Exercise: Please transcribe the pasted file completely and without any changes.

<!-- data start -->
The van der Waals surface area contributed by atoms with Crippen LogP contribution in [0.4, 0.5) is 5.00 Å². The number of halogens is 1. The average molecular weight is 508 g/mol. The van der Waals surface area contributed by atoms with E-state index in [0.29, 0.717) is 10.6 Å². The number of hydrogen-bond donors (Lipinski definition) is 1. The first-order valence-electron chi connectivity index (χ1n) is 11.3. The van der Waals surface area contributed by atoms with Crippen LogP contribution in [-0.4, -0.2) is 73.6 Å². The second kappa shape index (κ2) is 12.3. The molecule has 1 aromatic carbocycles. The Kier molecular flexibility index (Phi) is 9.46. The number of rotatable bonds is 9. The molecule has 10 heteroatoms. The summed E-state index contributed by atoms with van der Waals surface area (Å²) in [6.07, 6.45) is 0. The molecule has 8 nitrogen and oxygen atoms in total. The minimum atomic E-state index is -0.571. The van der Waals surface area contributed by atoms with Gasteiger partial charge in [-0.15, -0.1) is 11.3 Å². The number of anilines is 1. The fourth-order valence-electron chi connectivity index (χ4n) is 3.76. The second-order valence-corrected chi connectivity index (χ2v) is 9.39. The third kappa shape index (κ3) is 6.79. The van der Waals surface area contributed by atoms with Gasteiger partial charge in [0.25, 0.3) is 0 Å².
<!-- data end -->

The van der Waals surface area contributed by atoms with Crippen LogP contribution in [0.4, 0.5) is 5.00 Å². The number of halogens is 1. The average molecular weight is 508 g/mol. The van der Waals surface area contributed by atoms with E-state index in [0.29, 0.717) is 10.6 Å². The number of hydrogen-bond donors (Lipinski definition) is 1. The first-order valence-electron chi connectivity index (χ1n) is 11.3. The van der Waals surface area contributed by atoms with Crippen LogP contribution in [-0.4, -0.2) is 73.6 Å². The second kappa shape index (κ2) is 12.3. The molecule has 1 aromatic carbocycles. The Kier molecular flexibility index (Phi) is 9.46. The number of rotatable bonds is 9. The molecule has 10 heteroatoms. The summed E-state index contributed by atoms with van der Waals surface area (Å²) in [6.07, 6.45) is 0. The molecule has 8 nitrogen and oxygen atoms in total. The minimum atomic E-state index is -0.571. The van der Waals surface area contributed by atoms with Gasteiger partial charge in [-0.15, -0.1) is 11.3 Å². The number of anilines is 1. The fourth-order valence-electron chi connectivity index (χ4n) is 3.76. The second-order valence-corrected chi connectivity index (χ2v) is 9.39. The third kappa shape index (κ3) is 6.79. The van der Waals surface area contributed by atoms with Gasteiger partial charge in [0.25, 0.3) is 0 Å².